5 witnesses to 200-year-old war still living

By Allan Benner, The Tribune

Thursday, April 4, 2013

 

Welland parks department employees Dave Steven, from left, Peter Boyce and Frank Reddon hold a framed picture of the flower garden they created commemorating the bicentennial of the War of 1812. The picture, taken by Thies Bognar, was presented Tuesday by representatives of the Welland's 1812 subcommittee. (ALLAN BENNER Tribune Staff)

Welland parks department employees Dave Steven, from left, Peter Boyce and Frank Reddon hold a framed picture of the flower garden they created commemorating the bicentennial of the War of 1812. The picture, taken by Thies Bognar, was presented Tuesday by representatives of the Welland’s 1812 subcommittee. (ALLAN BENNER Tribune Staff)

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WELLAND – Five witnesses to the carnage that occurred nearly 200 years ago in Cooks Mills are still alive today.

And one of those living witnesses still dwells in the midst of the battlefield, near the intersection of Pearson and Lyon’s Creek Rds.

It’s a white oak — a tree identified as being more than 200 years old by arborist Bryan Kaastra, contracted by the city’s War of 1812 subcommittee to find “living witnesses” to the Battle of Cook’s Mills.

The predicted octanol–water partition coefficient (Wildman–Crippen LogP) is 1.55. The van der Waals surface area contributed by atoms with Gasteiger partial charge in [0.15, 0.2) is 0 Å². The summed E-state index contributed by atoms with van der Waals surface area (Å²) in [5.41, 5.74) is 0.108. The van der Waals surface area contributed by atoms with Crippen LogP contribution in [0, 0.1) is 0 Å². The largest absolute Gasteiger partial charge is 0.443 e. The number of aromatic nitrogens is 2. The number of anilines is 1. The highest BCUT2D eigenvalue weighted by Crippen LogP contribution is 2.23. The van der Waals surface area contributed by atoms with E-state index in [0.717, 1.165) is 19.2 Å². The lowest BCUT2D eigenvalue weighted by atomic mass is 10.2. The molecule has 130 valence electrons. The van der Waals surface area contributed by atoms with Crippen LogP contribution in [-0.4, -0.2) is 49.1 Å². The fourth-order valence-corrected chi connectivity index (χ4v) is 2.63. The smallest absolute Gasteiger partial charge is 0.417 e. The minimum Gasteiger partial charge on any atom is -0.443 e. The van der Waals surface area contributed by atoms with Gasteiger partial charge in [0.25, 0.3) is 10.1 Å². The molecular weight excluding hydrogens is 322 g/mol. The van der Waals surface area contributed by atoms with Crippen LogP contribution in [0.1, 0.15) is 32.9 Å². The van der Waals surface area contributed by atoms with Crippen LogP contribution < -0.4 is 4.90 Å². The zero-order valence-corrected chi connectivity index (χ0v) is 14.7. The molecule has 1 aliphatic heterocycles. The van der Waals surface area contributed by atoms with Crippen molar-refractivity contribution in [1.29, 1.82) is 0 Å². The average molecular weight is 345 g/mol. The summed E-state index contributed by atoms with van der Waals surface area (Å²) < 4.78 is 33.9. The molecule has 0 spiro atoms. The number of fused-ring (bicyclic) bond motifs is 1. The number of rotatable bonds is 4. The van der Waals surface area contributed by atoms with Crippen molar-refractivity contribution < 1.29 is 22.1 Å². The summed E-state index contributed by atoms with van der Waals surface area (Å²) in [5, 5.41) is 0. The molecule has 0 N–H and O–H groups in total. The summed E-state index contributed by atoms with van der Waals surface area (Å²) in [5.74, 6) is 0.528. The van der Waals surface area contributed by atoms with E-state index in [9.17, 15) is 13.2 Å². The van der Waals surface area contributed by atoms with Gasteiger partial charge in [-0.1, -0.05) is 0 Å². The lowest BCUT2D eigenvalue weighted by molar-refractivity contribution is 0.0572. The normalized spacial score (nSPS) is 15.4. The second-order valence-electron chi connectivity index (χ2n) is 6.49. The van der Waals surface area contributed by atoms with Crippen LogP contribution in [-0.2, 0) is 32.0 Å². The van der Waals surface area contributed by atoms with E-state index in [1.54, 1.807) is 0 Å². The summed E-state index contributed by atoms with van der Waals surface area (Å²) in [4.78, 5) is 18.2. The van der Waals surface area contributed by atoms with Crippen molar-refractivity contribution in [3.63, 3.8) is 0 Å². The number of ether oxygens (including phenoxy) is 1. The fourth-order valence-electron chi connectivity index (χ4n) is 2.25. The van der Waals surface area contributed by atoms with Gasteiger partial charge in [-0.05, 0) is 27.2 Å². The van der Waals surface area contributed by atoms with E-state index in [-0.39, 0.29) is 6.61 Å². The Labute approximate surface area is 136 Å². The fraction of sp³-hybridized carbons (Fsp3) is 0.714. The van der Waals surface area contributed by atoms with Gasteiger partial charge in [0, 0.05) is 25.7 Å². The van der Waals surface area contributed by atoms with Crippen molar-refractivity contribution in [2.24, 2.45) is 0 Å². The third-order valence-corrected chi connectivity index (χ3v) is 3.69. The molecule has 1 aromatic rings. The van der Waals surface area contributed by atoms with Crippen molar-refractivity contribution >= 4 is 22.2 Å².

Subcommittee co-chairs Adrian Rittner and Andre Ceci were at Tuesday night’s Welland city council meeting to discuss ongoing plans to commemorate the last major conflict on Canadian soil during the War of 1812.

Rittner said Kaastra identified five trees in the area that were likely growing when the battle occurred, including one “right in the epicenter of the activity.”

“It would have very much been in the focal point of the area of the battle,” he added.

Rittner said the next step is to create plaques identifying each of the trees, their species and local history.

Although one of the five trees is located in a nearby cemetery, he said most of them are on private property. The subcommittee will work with property owners regarding plaques identifying the trees on their land, he added.

In his address, Rittner also said a distillery was operating in Cooks Mills about 200 years ago, and subcommittee members suspect that whoever ran that business was likely brewing beer.

For that reason, he said, the subcommittee has approached Niagara College in the hope of creating a commemorative Cook’s Mills beer to serve during upcoming bicentenary celebrations.

Ceci said work is also continuing towards the development of a commemorative peace park at the intersection of Lyon’s Creek and Doans Ridge Rds. He said construction of the park is expected to begin later this spring or next fall.

A Battle of Cook’s Mills re-enactment planned for the fall of 2014, however, did not receive the federal government funding organizers were counting on. Nevertheless, the subcommittee is still working towards finding other sources of funding for the event.

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